Who are you calling Leaders?

10th February by Hilary Lines

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Who are you calling Leaders

This was the question a fellow dinner party guest asked me one evening. "More and more people call themselves leaders nowadays and they are not" he said emphatically. "Only the people at the top - those who have the responsibility to lead the organisation - should be called leaders".

My first reaction was that my dinner companion was way off beam. I started replying that leadership was not just a question of job title: a leader was someone who is able to create energy to inspire others for the benefit of a shared endeavour and that, in the complex and changing world of today, leadership was needed at every level of an organisation.

...but then, I started to realise that our models of leadership rested on very different assumptions and world views. He was seeing leadership as invested in one person - the leader - whose job it is to drive things from the top. And, of course, we do need those people in many situations. But I see leadership as invested in relationship - in the creative connection across the difference that exists between people and groups in an enterprise. It is this connection at the 'touchpoint' between the leader and others that creates the added-value of working in organisation, as opposed to working separately.

This perspective requires those people who provide leadership to have

1) An awareness and appreciation of how they develop productive relationships - what works and how they sometimes get in the way,

2) A highly tuned sense of what happens in the moment they connect with others at the 'touchpoint', and the agility of mindset, style and approach to flex in order to create energy and learning at that moment,

3) A critical helicopter view of the pattern of connections in their leadership context - how and where value is being created and where it is being lost, blocked, or ignored – and, of course, a willingness to do something about it.

This view of leadership stresses interdependency rather that independence. It recognises that leaders work across the multiple layers of system in an organisation, they need to adapt their style to release the best value from the interactions.

So, getting back to my dinner party companion, if you see leaders as only people that drive things from the top, then, yes, I agree with him – I often see too many of those in the businesses where I coach. They may lead their own teams to achieve, but they often do so resulting in fragmentation, silos, isolation – so that the whole enterprise operates at less than the sum of its parts. We also know that when we coach an individual one- to-one without a perspective on their system, we run the risk of contributing to this state of affairs.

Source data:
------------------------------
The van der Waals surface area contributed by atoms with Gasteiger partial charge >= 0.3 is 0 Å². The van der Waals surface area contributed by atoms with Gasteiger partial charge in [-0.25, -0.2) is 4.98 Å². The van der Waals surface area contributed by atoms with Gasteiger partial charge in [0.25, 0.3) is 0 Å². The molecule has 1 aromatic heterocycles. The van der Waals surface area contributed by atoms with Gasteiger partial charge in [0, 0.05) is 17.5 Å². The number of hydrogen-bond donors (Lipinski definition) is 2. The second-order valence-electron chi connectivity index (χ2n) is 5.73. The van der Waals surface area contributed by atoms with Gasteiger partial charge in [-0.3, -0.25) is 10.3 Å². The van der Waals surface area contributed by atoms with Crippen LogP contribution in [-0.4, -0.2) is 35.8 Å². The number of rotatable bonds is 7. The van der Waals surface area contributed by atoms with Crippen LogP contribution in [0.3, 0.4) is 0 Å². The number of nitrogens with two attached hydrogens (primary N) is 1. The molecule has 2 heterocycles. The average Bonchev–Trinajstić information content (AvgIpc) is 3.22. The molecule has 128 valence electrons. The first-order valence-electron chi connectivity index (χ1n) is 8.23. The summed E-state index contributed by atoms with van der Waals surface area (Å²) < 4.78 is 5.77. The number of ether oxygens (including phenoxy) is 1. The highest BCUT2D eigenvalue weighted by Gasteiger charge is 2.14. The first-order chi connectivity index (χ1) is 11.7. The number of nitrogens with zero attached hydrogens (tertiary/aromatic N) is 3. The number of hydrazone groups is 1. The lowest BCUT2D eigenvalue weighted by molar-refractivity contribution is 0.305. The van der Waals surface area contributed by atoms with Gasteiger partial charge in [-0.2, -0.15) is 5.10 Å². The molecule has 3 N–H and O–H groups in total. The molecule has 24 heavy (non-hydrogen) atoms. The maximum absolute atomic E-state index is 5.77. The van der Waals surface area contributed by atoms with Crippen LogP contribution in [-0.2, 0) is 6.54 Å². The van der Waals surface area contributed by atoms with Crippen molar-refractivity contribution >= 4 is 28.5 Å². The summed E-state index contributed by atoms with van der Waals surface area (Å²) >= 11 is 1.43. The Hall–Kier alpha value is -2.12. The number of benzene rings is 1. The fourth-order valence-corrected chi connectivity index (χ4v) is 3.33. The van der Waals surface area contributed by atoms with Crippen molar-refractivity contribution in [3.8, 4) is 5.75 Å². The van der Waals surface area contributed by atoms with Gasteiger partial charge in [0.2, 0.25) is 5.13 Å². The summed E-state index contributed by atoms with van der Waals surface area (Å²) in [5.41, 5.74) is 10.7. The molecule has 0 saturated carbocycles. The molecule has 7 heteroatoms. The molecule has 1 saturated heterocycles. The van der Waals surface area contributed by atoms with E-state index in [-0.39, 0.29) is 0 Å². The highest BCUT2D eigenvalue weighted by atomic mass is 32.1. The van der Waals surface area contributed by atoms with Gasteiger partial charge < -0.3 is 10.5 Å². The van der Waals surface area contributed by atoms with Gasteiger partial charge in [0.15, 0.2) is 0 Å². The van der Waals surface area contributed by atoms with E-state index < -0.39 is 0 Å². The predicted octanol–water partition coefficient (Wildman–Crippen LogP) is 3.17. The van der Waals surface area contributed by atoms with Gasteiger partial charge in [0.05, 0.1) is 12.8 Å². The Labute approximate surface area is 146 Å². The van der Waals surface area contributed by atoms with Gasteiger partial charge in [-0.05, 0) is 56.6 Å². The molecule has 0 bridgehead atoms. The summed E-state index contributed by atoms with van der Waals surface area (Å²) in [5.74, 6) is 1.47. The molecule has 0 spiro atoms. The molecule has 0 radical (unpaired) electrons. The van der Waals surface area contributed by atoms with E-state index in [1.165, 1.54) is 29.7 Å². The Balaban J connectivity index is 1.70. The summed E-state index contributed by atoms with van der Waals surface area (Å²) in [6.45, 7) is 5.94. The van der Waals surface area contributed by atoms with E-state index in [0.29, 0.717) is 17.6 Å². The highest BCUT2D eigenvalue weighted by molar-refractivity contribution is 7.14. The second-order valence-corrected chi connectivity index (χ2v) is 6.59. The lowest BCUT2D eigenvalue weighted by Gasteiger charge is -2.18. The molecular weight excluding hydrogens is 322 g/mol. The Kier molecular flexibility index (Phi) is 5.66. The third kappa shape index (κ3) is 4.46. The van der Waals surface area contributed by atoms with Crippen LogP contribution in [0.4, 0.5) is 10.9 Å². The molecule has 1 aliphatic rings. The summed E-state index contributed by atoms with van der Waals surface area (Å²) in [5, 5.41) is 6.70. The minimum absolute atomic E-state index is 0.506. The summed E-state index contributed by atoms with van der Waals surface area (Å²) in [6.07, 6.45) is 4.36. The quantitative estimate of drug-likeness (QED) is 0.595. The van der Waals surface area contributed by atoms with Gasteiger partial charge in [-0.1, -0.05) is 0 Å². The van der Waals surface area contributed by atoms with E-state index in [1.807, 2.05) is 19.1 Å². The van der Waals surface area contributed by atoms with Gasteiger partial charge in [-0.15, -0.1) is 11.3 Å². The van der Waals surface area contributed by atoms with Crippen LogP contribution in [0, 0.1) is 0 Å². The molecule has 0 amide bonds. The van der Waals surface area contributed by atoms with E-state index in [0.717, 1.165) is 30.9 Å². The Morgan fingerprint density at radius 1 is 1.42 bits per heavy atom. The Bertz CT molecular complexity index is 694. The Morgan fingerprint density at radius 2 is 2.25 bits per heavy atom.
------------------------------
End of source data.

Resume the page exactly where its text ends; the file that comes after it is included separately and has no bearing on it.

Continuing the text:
What about Teams and Team Coaching?

I believe the same principle applies: We have to be wary of creating fragmentation by only coaching teams on their internal goals and ways of working. Otherwise, we run the risk of creating too many happy and isolated performing teams and too little connection. No team is an island. No team can be
understood separately from the context in which it works. A leader of one team is a member of another, a member of a team is a leader in another, and a customer of another and a supplier of another – this is the Systemic perspective.

So the systemic team coach needs to help teams

  1. See the relevance of their position in a complex and interrelated system, and
  2. Develop the flexibility and skill to work with this ebb and flow of leadership–membership–followership–customer-supplier.

As a result the team coach helps the team catalyse creative connection across the enterprise and its context which will drive real value for the whole organisation.

What does this mean for how we develop systemic team coaches?

A critical part of developing as a systemic team coach is growing our own ability to play along this leadership–followership spectrum. Participants on the AoEC Systemic Team Coaching Diploma Programme do this by being immersed in different teams and roles within a complex learning system. Most importantly, they learn the skill of coaching not just solo but in a tight coaching team, where dancing between leadership and followership in the moment is key to the success of the coaching. A previous participant in our Diploma Programme remarked “A key outcome of the programme for me was learning how to be a member”. If our team coaching can teach humility and followership as part of leadership we can make a real difference to creating energetic connectivity in organisations.